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English 401-Advanced Composition

Women in Frankenstein
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Women In Frankenstein


            Mary Wollstonecraft, mother of Mary Shelley, believed that women should be treated as equals and said as much in A Vindication of the Rights of Woman; therefore, it is hard to imagine how Mary Shelley, daughter of one of the leading feminists during the Romantic era, managed to write such a horrific novel that is devoid of any strong female leads.  The theme of Frankenstein could actually stem from the fact that, even though men are the main characters, it is full of mistakes they make; therefore, Shelley is making a truly feminist point by stating that women are the real backbone of society. 

At first it appears Shelley is demoralizing women by using men as her primary focus.  The women seem to matter very little because the narrator, Robert Walton is male; as is the main character of Victor Frankenstein.  The novel also includes Victor’s father, Alphonse Frankenstein; his brothers, William and Ernest; his best friend, Henry Clerval; the crew of Walton’s ship, and the monster that Victor creates, all of which are male.  Throughout the novel, everything that is spoken by a female is related by one of the male characters.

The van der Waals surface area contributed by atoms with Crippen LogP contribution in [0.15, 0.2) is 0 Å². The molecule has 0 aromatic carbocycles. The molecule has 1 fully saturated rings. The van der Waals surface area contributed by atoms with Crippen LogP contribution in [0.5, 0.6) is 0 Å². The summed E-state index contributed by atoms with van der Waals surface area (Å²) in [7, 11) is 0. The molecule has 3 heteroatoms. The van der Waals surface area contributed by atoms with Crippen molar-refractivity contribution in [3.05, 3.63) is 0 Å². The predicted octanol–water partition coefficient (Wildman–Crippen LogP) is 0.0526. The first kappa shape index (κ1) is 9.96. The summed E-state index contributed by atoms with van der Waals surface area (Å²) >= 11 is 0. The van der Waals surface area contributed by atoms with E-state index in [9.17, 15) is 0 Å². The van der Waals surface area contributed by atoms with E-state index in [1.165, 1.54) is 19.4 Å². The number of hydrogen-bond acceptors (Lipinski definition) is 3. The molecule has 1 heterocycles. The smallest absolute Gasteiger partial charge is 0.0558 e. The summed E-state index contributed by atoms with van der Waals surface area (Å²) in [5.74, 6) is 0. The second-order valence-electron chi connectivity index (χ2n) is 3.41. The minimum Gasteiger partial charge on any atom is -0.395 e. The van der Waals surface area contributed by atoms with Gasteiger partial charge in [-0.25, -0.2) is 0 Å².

During the time Shelley was writing Frankenstein, females were considered to be lower class citizens in relation to their male counterparts.  They were seen as possessions for men, protected by men, and only useful in order to carry out their duties of daughter, sister, mother, and wife.  It was unheard of for them to complain or even act as if their lives were not perfect.  Shelley did a wonderful job of portraying women of this era, but what is so ironic is that although their role may seem insignificant due to their lack of any leading roles, they are truly the main focus of Shelley’s gothic work of art, and she used the work of her mother and other feminists’ to exemplify her ideas.  Shelley used Caroline Frankenstein, Justine Moritz, Elizabeth Lavenza, Safie, Mrs. Saville, and even the female monster that Victor begins to create, as the backbone of what is considered one of the first science fiction genre novels of its time.